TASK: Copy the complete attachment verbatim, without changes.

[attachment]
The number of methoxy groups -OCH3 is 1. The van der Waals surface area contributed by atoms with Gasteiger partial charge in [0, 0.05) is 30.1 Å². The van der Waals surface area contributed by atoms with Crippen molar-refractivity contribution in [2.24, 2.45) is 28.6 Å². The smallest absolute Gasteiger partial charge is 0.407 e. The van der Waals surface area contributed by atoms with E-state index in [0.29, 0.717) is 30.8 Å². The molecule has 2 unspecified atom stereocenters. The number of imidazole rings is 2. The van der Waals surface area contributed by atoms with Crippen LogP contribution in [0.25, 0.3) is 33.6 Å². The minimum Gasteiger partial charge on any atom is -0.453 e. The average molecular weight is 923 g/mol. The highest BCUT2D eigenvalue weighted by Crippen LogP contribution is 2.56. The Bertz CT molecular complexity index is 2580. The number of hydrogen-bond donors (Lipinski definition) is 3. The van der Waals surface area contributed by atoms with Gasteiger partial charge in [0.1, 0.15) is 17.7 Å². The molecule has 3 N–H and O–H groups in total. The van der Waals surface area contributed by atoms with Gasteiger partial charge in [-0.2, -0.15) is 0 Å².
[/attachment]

The number of methoxy groups -OCH3 is 1. The van der Waals surface area contributed by atoms with Gasteiger partial charge in [0, 0.05) is 30.1 Å². The van der Waals surface area contributed by atoms with Crippen molar-refractivity contribution in [2.24, 2.45) is 28.6 Å². The smallest absolute Gasteiger partial charge is 0.407 e. The van der Waals surface area contributed by atoms with E-state index in [0.29, 0.717) is 30.8 Å². The molecule has 2 unspecified atom stereocenters. The number of imidazole rings is 2. The van der Waals surface area contributed by atoms with Crippen LogP contribution in [0.25, 0.3) is 33.6 Å². The minimum Gasteiger partial charge on any atom is -0.453 e. The average molecular weight is 923 g/mol. The highest BCUT2D eigenvalue weighted by Crippen LogP contribution is 2.56. The Bertz CT molecular complexity index is 2580. The number of hydrogen-bond donors (Lipinski definition) is 3. The van der Waals surface area contributed by atoms with Gasteiger partial charge in [0.1, 0.15) is 17.7 Å². The molecule has 3 N–H and O–H groups in total. The van der Waals surface area contributed by atoms with Gasteiger partial charge in [-0.2, -0.15) is 0 Å².